And yet this did not happen; the Burmese regime succeeded in maintaining its iron grip on power. Perhaps the reason was that, unlike many other tyrannies, it lacked any recognisable ideology beyond an Orwellian vision of "a boot stamping on a human face, forever". Communism collapsed when it became clear that it could not perform its ostensible ideological function, the protection of the economic interests of the working man. This in turn provoked the collapse of right-wing dictatorships like Pinochet's in Chile or Suharto's in Indonesia, which had justified their existence by claiming to defend their countries against Communism. Apartheid collapsed when it became clear that the economic interests of black and white South Africans were so closely intertwined as to make nonsense of the idea of "separate development". Than Shwe's junta, lacking any ideology which could be discredited in this way, could resist the forces of change for as long as it could maintain the loyalty of its troops and its own will to power.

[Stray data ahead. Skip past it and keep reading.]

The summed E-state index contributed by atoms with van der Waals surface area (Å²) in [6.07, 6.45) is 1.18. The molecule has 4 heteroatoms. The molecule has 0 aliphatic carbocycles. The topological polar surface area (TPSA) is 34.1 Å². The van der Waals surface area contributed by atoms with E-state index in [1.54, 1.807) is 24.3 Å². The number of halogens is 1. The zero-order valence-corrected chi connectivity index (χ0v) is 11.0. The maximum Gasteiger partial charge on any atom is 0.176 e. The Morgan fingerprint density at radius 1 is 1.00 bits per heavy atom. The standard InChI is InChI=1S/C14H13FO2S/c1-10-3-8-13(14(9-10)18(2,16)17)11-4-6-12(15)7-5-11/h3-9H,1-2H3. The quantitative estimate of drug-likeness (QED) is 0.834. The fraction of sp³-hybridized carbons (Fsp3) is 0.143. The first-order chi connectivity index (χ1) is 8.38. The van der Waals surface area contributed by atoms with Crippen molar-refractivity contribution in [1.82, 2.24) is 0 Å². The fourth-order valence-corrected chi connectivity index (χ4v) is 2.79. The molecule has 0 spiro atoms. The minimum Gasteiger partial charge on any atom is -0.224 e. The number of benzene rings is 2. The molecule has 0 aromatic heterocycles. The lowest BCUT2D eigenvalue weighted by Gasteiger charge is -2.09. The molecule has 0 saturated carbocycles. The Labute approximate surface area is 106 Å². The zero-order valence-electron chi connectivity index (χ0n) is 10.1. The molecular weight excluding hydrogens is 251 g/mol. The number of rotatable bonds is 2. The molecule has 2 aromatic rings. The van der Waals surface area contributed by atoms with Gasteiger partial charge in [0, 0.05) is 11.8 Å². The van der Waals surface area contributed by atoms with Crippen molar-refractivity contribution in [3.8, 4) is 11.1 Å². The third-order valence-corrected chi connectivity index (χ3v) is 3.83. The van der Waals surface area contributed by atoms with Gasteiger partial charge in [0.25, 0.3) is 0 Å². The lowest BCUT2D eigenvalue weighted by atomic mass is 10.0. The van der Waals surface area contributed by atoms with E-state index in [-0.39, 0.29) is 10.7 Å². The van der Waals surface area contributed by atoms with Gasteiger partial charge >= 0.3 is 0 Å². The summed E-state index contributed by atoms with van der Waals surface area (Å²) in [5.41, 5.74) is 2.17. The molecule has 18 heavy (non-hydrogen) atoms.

"The Lady" depicts the life of Suu Kyi, known as "the lady" to her followers. It is not a complete biography, as it shows little of her early life, apart from the assassination of her father Aung San when she was three years old. The main action begins in 1988, when she was in her mid-forties and returned to Burma to visit her ailing mother, having previously been living in England with her husband Michael Aris, an Oxford professor. Her visit coincided with an uprising against military rule, which was followed by a brief period of liberalisation. She was persuaded to lead the country's nascent pro-democracy movement, and her party, the National League for Democracy, won a convincing majority in the 1990 parliamentary election. The military, however, refused to recognise the result and reimposed martial law. Suu Kyi was placed under house arrest and all political campaigning was forbidden. The junta seemed quite unmoved by international condemnation; even the award of the Nobel Peace Prize to Suu Kyi in 1993 could not persuade them to release her.